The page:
MCN Columnists
Leonard Klady

By Leonard Klady Klady@moviecitynews.com

Confessions Of A Film Festival Junkie: LAFF 2017

The Los Angeles Film Festival begins a second year in Culver City, following stints downtown and in Westwood Village. Putting aside the dilemma of finding a geographic locale with sufficient screens to sustain a program, is location a cause of LA Fest’s declining admissions?

My gut says no. And LAFF’s new artistic director Jennifer Cochis has been on the stump about taking the event in a new direction, as well as widening its accessibility with events and screenings at the Los Angeles County Museum, the Arclights in Hollywood and Santa Monica, as well as the Ace Hotel in downtown L.A..

It doesn’t sound that radical – fewer world premieres, a willingness to slot films that have played other showcases and a focus on new filmmakers, regardless of gender or ethnicity. It also appears to have expanded its global representation after several years of cutbacks. Apart from a decision to scrap repeat screenings, it’s all theoretically sound.

The bottom line for LAFF is that it will live or die based on its film selection. LAFF is not not a film market with the industry eyeing film acquisitions and emerging talent, and it’s not a series of social events sustained by deep-pocketed patrons.

Maudie, one of the only selections I’ve seen, is superb. Detailing the life of primitive painter Maud Lewis, it rises above the genre norm in great part to the sublime performance of Sally Hawkins in the title role. But it’s playing Thursday, and in the words of Cochis, “If you miss it, you’ll be sorry.” Or, maybe not, since Maudie opens at arthouses in a few weeks.

The film landscape has changed radically since the FilmEx era of the 1970s. The city has grown from a viewer base with limited access to movies outside the Hollywood mandate, to the availability cinematic visions both grand and minute from every corner of the globe. Perhaps only Paris supercedes this town in that respect.

Only last week, there was the Dances with Film fest as well as the Greek Film week and Outfest follows on the tails of LA Film Fest. Then there are continuing programs of new and vintage movies from UCLA, LACMA, Cinefamily, the American Cinematheque, the New Beverly, etc., etc.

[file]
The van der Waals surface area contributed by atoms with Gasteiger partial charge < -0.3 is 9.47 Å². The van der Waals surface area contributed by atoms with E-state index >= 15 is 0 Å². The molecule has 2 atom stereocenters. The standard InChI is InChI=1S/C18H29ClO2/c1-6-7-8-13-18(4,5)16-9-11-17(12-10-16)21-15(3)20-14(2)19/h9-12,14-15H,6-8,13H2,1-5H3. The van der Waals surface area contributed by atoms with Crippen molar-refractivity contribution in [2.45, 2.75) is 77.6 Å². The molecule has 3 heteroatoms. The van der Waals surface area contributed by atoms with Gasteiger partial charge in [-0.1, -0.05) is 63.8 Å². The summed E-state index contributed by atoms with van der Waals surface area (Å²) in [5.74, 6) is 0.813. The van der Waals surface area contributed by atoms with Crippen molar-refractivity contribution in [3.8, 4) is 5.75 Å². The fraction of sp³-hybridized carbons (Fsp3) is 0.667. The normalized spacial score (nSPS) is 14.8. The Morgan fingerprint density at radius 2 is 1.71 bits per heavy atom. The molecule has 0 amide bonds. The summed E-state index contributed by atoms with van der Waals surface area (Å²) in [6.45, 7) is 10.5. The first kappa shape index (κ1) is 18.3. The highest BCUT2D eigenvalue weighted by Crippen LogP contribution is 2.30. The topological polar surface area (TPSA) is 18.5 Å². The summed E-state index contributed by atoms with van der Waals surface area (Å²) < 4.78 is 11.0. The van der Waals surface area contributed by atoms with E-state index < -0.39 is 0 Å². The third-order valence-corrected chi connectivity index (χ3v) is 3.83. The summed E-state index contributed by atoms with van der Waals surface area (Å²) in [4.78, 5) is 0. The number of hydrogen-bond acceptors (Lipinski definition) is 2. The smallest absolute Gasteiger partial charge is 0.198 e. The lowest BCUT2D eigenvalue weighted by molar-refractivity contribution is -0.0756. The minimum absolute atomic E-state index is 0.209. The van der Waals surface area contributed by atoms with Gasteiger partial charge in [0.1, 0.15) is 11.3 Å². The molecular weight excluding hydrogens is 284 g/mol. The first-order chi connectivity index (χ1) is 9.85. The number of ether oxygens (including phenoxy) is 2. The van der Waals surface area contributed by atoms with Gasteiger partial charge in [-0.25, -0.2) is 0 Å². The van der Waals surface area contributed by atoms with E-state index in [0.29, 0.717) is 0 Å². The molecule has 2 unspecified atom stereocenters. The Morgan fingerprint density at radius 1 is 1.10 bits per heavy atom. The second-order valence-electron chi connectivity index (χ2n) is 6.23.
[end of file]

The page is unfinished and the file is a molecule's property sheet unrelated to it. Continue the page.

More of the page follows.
Keeping up with all of this requires otherworldly stamina and I suspect most Los Angelenos suffer from degrees of film fatigue. But no outlet has to appeal to every movie diehard, just to enough of a crowd to fill whatever number of seats one has.

Probably the one thing that would benefit LAFF is more razzle-dazzle. Just a bit of “look at me” as in I can do “this” and you can’t. It is admittedly an ill defined something extra but in an arena this competitive and with a jaundiced media horde, extraordinary measures are mandatory. And one thing more: deliver the goods.

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“TIFF doesn’t make attendance numbers for its Lightbox screenings publicly available, so it’s difficult to gauge exactly how many filmgoers the Lightbox is attracting (or how much money it’s bringing in). But the King Street West venue hasn’t become a significant draw for film enthusiasts. The Lightbox’s attendance has plunged – 49,000 fewer visitors last year, a drop of 27 per cent, according to figures recently reported in the Toronto Star. Its gallery space – designed to showcase the visions of cinema’s most iconic filmmakers – saw most of its exhibitions staff quietly axed this past fall. And its marketing barely escapes the Lightbox’s walls. Unless you are a TIFF member or one of the city’s most avid filmgoers, you could walk by the Lightbox and remain blissfully unaware of a single thing that goes on inside. TIFF “still has a world-class brand,” said Barry Avrich, a filmmaker and former board member, “but it’s going to take some fresh vision from retail, consumer programming and marketing experts, given how the lines have become intensely blurred when it comes to how people watch film. They will have to experiment with programming to find the right blend of function and relevance.”
~ Globe & Mail Epic On State of Toronto Int’l (paywalled)

“I’m 87 years old… I only eat so I can smoke and stay alive… The only fear I have is how long consciousness is gonna hang on after my body goes. I just hope there’s nothing. Like there was before I was born. I’m not really into religion, they’re all macrocosms of the ego. When man began to think he was a separate person with a separate soul, it created a violent situation.

“The void, the concept of nothingness, is terrifying to most people on the planet. And I get anxiety attacks myself. I know the fear of that void. You have to learn to die before you die. You give up, surrender to the void, to nothingness.

“Anybody else you’ve interviewed bring these things up? Hang on, I gotta take this call… Hey, brother. That’s great, man. Yeah, I’m being interviewed… We’re talking about nothing. I’ve got him well-steeped in nothing right now. He’s stopped asking questions.”
~ Harry Dean Stanton